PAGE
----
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Remus2004, Barrister
Category: Property Law
Satisfied Customers: 71136
Experience:  Over 5 years in practice.
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Tenants in a property I own are £3000 in arrears with their

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Tenants in a property I own are £3000 in arrears with their rent. They have left the property at the end of the tenancy and are claiming they are not obliged to pay the rent as they claim there were defects in the property. Their claims are not true and it is just an attempt to avoid payment. What is the legal situation with reference to the legislation.
Thank you for your question. My name is ***** ***** I will try to help with this.
Are you asking how you recover?
Customer: replied 3 years ago.

No I am aware of the process, I want to be able to quote the legal reason why they cannot withold the rent by claiming there were problems with the property.

Well, there isn't a specific legal reason. It just has no basis.
They are trying to argue effectively that there should be a reduction in the rent to recognise disrepair issues which is a valid claim of itself.
However, there need to be clear disrepair issues and they need to cause actual ascertainable loss of amenities. It is very unlikely that this would result in a 100% reduction in any event unless the property were literally uninhabitable by something like flooding.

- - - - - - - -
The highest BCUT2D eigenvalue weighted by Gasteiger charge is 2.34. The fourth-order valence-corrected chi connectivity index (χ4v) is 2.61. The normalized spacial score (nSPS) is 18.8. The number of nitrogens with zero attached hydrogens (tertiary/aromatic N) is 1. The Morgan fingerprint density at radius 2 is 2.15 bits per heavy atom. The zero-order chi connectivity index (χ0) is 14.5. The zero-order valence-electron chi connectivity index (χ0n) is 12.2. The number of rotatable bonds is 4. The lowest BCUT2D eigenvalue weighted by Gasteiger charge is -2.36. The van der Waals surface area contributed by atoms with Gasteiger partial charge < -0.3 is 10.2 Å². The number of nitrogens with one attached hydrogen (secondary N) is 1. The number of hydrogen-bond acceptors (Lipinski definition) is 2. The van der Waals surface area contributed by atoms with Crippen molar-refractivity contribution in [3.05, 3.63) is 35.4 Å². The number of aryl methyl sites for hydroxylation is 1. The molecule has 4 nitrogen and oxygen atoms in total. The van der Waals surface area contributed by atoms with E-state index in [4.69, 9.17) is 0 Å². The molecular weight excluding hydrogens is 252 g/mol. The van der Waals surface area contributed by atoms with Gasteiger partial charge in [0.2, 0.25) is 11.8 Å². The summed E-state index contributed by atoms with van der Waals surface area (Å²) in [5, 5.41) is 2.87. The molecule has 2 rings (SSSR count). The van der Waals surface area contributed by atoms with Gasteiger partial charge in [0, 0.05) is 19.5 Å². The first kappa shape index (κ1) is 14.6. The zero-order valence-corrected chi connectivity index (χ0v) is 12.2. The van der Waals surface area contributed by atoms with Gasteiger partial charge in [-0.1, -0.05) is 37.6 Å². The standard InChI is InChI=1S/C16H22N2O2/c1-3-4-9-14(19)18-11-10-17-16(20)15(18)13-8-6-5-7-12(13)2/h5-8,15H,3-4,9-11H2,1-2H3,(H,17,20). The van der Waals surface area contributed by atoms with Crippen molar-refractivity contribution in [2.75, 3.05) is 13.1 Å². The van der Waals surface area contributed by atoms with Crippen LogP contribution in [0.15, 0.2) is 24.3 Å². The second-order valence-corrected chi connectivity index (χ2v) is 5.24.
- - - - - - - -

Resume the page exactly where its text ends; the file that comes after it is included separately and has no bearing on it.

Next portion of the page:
The short answer is that there is no response that you can deliver that will mean that they cannot pursue this claim. It is just a case of asking for the basis of their argument and challenging it in the normal way.
Can I clarify anything for you?
Customer: replied 3 years ago.

Somewhere in my memory I am sure I was advised that under the terms of the rental agreement and in accordance with Landlord and Tenant Act the rent must be paid and any claimed defects are to be treated as a separate issue. If this were not the case tenants would easily be able to avoid paying their rent by claiming defects. Is this not the case?

It depends what you mean.
They shouldn't withhold from rent to deal with disrepair issues but that isn't in legislation. That is just a general principle of law.
Tenants do though regularly take that action. You have to go to court to sort it out and then the disrepair issues are considered which will not be sufficient to justify a 100% reduction.
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